Server Fault is a question and answer site for system and network administrators. Join them; it only takes a minute:

Sign up
Here's how it works:
  1. Anybody can ask a question
  2. Anybody can answer
  3. The best answers are voted up and rise to the top

I've got an ASA-5505 (v8.4) in production that handles VPN connections and some public web servers. I wanted to offload user HTTP traffic onto a second Internet connection so I put together a pfSense (2.0.2) appliance and set the default route on the ASA to the pfSense which worked for routing outbound traffic but I'm sure you guessed that it broke incoming traffic on the public IPs.

This setup is just a little over my head so I'm looking for some direction on the proper configuration to do PBR for the two WANs but keep the ASA in the mix to handle the VPN and public IP servers.

Here's an overly simplified diagram of my config, I hope it makes sense:

ISP1 --- ISP1_IP1:WAN --\
                         pfSense --- LAN/ --------|
ISP2 --- ISP2_IP1:OPT1 -/                                   |
 |                                                outside2/
 |                                                          |
 |------ ISP2_IP2:static nat(inside,outside): -- ASA-5505 -- inside/
 |                                                          |
 |------ ISP2_IP3:static nat(inside,outside): -----|
 |                                                          |
 |------ ISP2_IP4:VPN (outside IP) -------------------------|

On the ASA I set something like this:

route outside2 0 0
nat (inside,outside2) source dynamic subnet_inside interface
share|improve this question

Hmm in your current setup it looks like you are going to have to double-NAT your inbound traffic if you want inbound access to work, and your VPN traffic may no longer work at all. You'd have to have the pfsense listen on the public IPs and from the public IP, you'll have to NAT on the pfsense to the subnet that is between the pfsense and the ASA, and NAT the subnet on the ASA to the true inside subnet of Fairly complicated since you'll have to maintain 2 separate NAT translations and ACLs on 2 separate firewalls, but is pretty secure too. It would look like this:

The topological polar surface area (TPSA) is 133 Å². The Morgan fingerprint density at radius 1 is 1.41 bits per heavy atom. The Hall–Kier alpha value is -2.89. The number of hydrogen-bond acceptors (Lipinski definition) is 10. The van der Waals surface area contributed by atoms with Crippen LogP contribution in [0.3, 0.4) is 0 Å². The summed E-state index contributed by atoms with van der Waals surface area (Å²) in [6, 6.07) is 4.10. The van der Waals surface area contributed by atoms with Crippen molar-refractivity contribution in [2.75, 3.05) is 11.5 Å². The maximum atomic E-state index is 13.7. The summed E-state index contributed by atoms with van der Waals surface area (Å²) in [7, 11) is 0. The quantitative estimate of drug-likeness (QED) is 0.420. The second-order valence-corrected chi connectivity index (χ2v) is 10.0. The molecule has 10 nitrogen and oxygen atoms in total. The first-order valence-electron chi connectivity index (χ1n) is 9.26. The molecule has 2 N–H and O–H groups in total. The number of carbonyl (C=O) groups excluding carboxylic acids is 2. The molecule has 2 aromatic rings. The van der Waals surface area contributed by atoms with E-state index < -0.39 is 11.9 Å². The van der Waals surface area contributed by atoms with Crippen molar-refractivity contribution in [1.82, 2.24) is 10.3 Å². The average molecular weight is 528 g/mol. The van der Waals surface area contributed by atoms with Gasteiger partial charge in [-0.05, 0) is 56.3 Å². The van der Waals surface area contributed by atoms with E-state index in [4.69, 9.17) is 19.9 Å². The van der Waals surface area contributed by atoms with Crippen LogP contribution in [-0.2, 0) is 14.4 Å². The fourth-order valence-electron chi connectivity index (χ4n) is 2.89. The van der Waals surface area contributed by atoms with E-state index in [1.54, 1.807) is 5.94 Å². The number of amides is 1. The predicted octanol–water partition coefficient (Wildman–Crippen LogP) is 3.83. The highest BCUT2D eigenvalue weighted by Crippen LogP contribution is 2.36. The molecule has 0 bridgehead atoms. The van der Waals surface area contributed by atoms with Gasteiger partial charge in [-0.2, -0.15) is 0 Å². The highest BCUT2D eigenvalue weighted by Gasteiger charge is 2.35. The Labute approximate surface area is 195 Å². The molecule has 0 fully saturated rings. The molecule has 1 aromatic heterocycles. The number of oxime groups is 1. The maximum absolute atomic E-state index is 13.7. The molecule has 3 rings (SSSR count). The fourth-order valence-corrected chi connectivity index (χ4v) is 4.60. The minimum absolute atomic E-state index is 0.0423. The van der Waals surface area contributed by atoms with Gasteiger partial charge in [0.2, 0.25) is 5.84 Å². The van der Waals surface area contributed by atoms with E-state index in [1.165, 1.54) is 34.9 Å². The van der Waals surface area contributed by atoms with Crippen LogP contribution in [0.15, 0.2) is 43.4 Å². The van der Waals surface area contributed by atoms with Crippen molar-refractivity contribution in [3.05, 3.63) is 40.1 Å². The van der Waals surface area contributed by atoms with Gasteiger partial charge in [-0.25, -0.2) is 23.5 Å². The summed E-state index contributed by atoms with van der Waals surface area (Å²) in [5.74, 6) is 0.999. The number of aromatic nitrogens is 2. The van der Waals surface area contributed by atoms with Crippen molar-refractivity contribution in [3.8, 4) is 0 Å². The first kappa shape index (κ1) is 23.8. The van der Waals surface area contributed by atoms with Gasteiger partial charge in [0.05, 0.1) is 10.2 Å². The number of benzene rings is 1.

public IP > NAT to IP > IP > NAT to

I implemented something similar with a pfsense and a PIX without the double-NAT'ing a few years ago with the PIX already handling everything before I implemented the pfsense. Essentially what I did was put both the PIX (VPN, public IPs, etc...) and the pfsense on the same outside subnet that the PIX was currently hooked up to (public subnet). Then I set the clients to use the pfsense's inside IP as a gateway instead of the PIX's inside IP. All their outbound web traffic routed through the pfsense.

Then I migrated the outside IPs & NATs for inbound traffic to be handled by the pfsense instead of the PIX, switching the gateway of the NAT'ed internal server to the pfsense's inside IP as I went along. I never did get VPN working with the pfsense... but it sounds like this should accomplish your goal. The only downside (or maybe upside) was the internal clients and servers were inaccessible through the VPN on the PIX. Also this becomes more complicated if you have multiple internal subnets to route between internally.

If you are just looking to hook up to multiple ISPs for outbound web traffic, you might want to look at a Dual-WAN router instead of a full-blown firewall like the pfsense.

share|improve this answer

Your Answer


By posting your answer, you agree to the privacy policy and terms of service.

Not the answer you're looking for? Browse other questions tagged or ask your own question.